Flaw space

PUBLISHED : Wednesday, 30 May, 2012, 12:00am
UPDATED : Wednesday, 30 May, 2012, 12:00am


The ruling requiring estate agents to advertise the actual area of a property offered for sale on the secondary market comes a bit late for Cindy Yiu.

A few years ago she bought a second-hand flat in La Cite Noble, a development in Tseung Kwan O, which according to the estate agent's assessment of the gross floor area covered 527 square feet.

Yiu, a marketing officer, was aware that 'gross floor area' was a notional estimate that included the common areas of the building, such as the clubhouse, lobby and the watchman's office.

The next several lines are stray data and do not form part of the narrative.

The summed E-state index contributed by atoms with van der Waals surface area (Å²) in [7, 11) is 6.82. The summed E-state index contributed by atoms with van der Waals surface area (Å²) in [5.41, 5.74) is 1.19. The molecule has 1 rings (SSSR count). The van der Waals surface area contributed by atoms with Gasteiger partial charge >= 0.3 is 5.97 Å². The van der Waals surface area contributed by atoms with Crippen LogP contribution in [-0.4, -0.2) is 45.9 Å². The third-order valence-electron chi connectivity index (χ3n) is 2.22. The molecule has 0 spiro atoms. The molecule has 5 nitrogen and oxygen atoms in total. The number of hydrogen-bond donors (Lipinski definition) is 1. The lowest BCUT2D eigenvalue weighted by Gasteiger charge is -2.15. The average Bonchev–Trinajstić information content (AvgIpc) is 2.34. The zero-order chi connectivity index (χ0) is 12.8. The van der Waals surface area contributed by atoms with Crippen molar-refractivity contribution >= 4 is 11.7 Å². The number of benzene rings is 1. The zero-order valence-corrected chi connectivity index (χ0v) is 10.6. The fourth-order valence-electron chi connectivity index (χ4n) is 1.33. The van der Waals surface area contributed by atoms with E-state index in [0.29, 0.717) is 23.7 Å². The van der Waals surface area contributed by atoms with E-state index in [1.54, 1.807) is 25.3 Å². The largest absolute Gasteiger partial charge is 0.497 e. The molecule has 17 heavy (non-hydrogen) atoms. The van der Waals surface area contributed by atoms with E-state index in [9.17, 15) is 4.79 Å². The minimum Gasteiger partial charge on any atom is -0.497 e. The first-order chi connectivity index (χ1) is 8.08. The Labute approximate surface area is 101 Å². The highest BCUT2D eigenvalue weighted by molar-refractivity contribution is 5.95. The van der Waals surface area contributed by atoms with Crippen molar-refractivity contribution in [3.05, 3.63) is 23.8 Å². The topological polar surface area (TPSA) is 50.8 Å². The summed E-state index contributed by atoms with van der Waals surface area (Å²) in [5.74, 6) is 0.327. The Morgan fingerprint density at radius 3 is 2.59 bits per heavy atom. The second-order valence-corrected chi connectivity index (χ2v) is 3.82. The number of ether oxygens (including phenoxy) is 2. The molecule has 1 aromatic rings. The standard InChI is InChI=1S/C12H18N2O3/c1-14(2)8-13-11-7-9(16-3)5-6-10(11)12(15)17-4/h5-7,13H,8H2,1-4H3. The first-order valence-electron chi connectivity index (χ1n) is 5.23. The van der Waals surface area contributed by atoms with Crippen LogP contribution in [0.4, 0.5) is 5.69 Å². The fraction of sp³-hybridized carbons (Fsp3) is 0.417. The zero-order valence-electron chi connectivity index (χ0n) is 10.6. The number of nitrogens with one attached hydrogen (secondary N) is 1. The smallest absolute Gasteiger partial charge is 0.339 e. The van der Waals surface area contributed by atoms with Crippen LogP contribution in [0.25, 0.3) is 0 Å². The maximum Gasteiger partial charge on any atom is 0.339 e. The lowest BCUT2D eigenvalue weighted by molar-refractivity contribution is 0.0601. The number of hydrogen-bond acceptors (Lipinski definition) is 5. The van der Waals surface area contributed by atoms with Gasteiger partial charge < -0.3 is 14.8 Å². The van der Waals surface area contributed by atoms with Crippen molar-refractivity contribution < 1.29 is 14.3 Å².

So she asked the agent for the flat's efficiency ratio, which is its actual floor area - or 'saleable area' - divided by the gross floor area and expressed as a percentage.

'He could not give me a clear answer, saying only, 'It is about close to 80 per cent.' So I thought, 'It's about 79 per cent,' which was good, so I bought it,' said Yiu. Later, she learned from a relative working at a bank that the ratio was 77 per cent.

It meant her own space was about 406 square feet, as opposed to the 416 square feet she understood the agent to mean. Yiu said: 'I felt that the agent had been dishonest. The [two percentage point] difference means a difference of 10 square feet, a lot for this small home.

'My husband and I have a lot of personal belongings, so every square inch is important. It's no use giving me a share of the clubhouse area.'

Such misunderstandings have long plagued the city's residential property market.